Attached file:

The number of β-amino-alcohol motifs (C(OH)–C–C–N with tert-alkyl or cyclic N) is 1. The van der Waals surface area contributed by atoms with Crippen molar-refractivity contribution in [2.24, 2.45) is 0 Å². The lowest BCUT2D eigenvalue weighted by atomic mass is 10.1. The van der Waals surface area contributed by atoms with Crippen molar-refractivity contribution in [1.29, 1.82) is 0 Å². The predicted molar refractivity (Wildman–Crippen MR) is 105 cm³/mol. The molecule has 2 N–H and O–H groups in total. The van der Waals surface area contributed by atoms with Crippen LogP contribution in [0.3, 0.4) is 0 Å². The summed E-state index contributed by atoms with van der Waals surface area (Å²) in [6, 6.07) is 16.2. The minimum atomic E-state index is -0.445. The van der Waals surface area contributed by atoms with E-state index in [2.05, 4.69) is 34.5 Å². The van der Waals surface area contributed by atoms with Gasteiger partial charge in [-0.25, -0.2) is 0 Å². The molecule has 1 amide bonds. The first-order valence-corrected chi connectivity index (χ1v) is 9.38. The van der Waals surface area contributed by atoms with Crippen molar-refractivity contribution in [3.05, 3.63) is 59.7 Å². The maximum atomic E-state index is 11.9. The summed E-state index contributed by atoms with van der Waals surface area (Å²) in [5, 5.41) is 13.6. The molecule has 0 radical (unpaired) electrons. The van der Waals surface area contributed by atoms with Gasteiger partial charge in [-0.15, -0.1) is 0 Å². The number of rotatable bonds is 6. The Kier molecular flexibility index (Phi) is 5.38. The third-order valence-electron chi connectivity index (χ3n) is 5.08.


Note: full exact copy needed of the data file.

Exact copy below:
The number of β-amino-alcohol motifs (C(OH)–C–C–N with tert-alkyl or cyclic N) is 1. The van der Waals surface area contributed by atoms with Crippen molar-refractivity contribution in [2.24, 2.45) is 0 Å². The lowest BCUT2D eigenvalue weighted by atomic mass is 10.1. The van der Waals surface area contributed by atoms with Crippen molar-refractivity contribution in [1.29, 1.82) is 0 Å². The predicted molar refractivity (Wildman–Crippen MR) is 105 cm³/mol. The molecule has 2 N–H and O–H groups in total. The van der Waals surface area contributed by atoms with Crippen LogP contribution in [0.3, 0.4) is 0 Å². The summed E-state index contributed by atoms with van der Waals surface area (Å²) in [6, 6.07) is 16.2. The minimum atomic E-state index is -0.445. The van der Waals surface area contributed by atoms with E-state index in [2.05, 4.69) is 34.5 Å². The van der Waals surface area contributed by atoms with Gasteiger partial charge in [-0.25, -0.2) is 0 Å². The molecule has 1 amide bonds. The first-order valence-corrected chi connectivity index (χ1v) is 9.38. The van der Waals surface area contributed by atoms with Crippen molar-refractivity contribution in [3.05, 3.63) is 59.7 Å². The maximum atomic E-state index is 11.9. The summed E-state index contributed by atoms with van der Waals surface area (Å²) in [5, 5.41) is 13.6. The molecule has 0 radical (unpaired) electrons. The van der Waals surface area contributed by atoms with Gasteiger partial charge in [-0.15, -0.1) is 0 Å². The number of rotatable bonds is 6. The Kier molecular flexibility index (Phi) is 5.38. The third-order valence-electron chi connectivity index (χ3n) is 5.08.